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Ill. Commercial Tel. Co. v. Smothers





APPEAL from the County Court of Franklin County; the Hon. ROY O. GULLEY, Judge, presiding.


Rehearing denied January 21, 1952.

This is an appeal from an order of the county court of Franklin County dismissing a petition of the Illinois Commercial Telephone Company, hereinafter referred to as plaintiff, for the return of personal property taxes for 1947 paid under protest. The issue arose on an amended motion to dismiss the petition, filed by Clarence Smothers, the county treasurer, hereinafter referred to as defendant.

The plaintiff's petition alleged that it owned personal property in ten townships of Franklin County, the total assessed value of said property upon which 1947 taxes were extended being $316,300; that it delivered to defendant ten personal property tax returns, aggregating a full fair cash value of $96,055, who, in turn, delivered the returns to the board of review of Franklin County; that the board of review made lump-sum increases of approximately 280 per cent in the totals without showing how the increases were distributed among the various items of plaintiff's personal property; that such increase raised the value of the property to $269,000; that the board then took 20 per cent of said amount, or $53,770, as the full assessed value of plaintiff's property; that the Revenue Department certified a multiplier of 5.8824 to the county clerk, having found that Franklin County personal property was assessed in 1947 at only 17 per cent of its full fair cash value; that this resulted in an assessed value on plaintiff's personal property of $316,300; that the action of the board of review resulted in an assessment of plaintiff's property in an amount greater than other like personal property and in an amount greatly in excess of the full fair cash value and amounted to a constructive fraud against plaintiff; that the board of review was without authority to undertake any of these actions; that prior to paying the taxes levied and extended for 1947, plaintiff valued its property, by using the applicable formulas specified in the supplement to the assessor's manual published by the Department of Revenue, at $207,985; that plaintiff filed returns for 1948 for the same property, using the applicable formulas specified in the assessor's manual, at a value of $219,280; that this amount was accepted by the board of review as the full 100 per cent value of the property; that the difference between the figure of $207,985 and $219,280 represents retirements from and additions to the property; that the tax rates in excess of the rates which were set forth in the plaintiff's petition were illegal; that of the amount of $6546.43 paid to defendant as taxes for the year 1947, $2256.23 was paid under protest, this amount being the amount of tax applicable to the sum of $108,315 or the difference between $316,300 and $207,985.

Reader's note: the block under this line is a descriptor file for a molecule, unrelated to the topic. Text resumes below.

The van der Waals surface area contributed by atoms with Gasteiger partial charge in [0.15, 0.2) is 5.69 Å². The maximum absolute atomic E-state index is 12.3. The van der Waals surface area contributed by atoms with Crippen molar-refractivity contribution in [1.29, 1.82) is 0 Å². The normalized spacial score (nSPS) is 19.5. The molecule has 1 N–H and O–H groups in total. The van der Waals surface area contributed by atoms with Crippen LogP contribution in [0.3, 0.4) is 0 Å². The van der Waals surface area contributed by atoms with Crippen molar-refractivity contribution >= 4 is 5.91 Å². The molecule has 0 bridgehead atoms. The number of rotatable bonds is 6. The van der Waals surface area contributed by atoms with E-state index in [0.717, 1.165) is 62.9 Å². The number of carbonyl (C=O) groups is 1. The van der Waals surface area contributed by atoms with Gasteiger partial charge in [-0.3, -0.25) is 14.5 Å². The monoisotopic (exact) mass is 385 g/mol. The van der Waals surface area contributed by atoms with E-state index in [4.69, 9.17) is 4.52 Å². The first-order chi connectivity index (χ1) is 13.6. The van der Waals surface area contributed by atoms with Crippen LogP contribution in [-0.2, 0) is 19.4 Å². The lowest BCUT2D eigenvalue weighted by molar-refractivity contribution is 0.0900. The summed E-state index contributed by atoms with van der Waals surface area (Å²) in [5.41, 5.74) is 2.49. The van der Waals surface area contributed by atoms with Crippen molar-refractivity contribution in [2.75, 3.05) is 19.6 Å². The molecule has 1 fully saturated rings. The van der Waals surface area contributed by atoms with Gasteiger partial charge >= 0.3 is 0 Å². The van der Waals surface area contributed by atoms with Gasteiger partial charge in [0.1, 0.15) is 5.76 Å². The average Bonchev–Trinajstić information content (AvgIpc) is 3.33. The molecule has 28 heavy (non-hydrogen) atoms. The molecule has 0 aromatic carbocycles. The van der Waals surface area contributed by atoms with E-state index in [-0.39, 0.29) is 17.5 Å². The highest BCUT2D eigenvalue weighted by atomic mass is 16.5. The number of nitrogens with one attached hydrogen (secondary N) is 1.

The defendant filed a motion to dismiss the petition of the plaintiff, alleging that on September 4, 1947, the board of review notified the tax agent of plaintiff that it had reviewed the schedules of the plaintiff and decided to increase plaintiff's personal assessments by 180 per cent unless plaintiff should show cause why this should not be done, and gave notice of a hearing to be held on September 18, 1947; that the tax agent of plaintiff appeared at the hearing, but did not present any evidence and showed no cause why the increase should not take effect; that the court has no power, in the absence of fraud, to review or determine the value of the property in this proceeding and that the plaintiff has wholly failed to pursue his statutory remedy.

Defendant then filed an amended motion to dismiss, attacking the jurisdiction of the court to hear the proceedings and alleging that the plaintiff failed to follow statutory remedies; that the proceeding is not brought to contest an illegal tax rate; that the assessment was arrived at according to law; that plaintiff is guilty of laches; that the valuations contained in the petition are not true valuations authorized by law; that the plaintiff is seeking to set itself up as a tax-fixing body; that the court is without authority to determine plaintiff's assessed valuation; that the court has no authority to determine a constructive fraud in this case, and, if it did, the petition alleges no facts to establish a constructive fraud.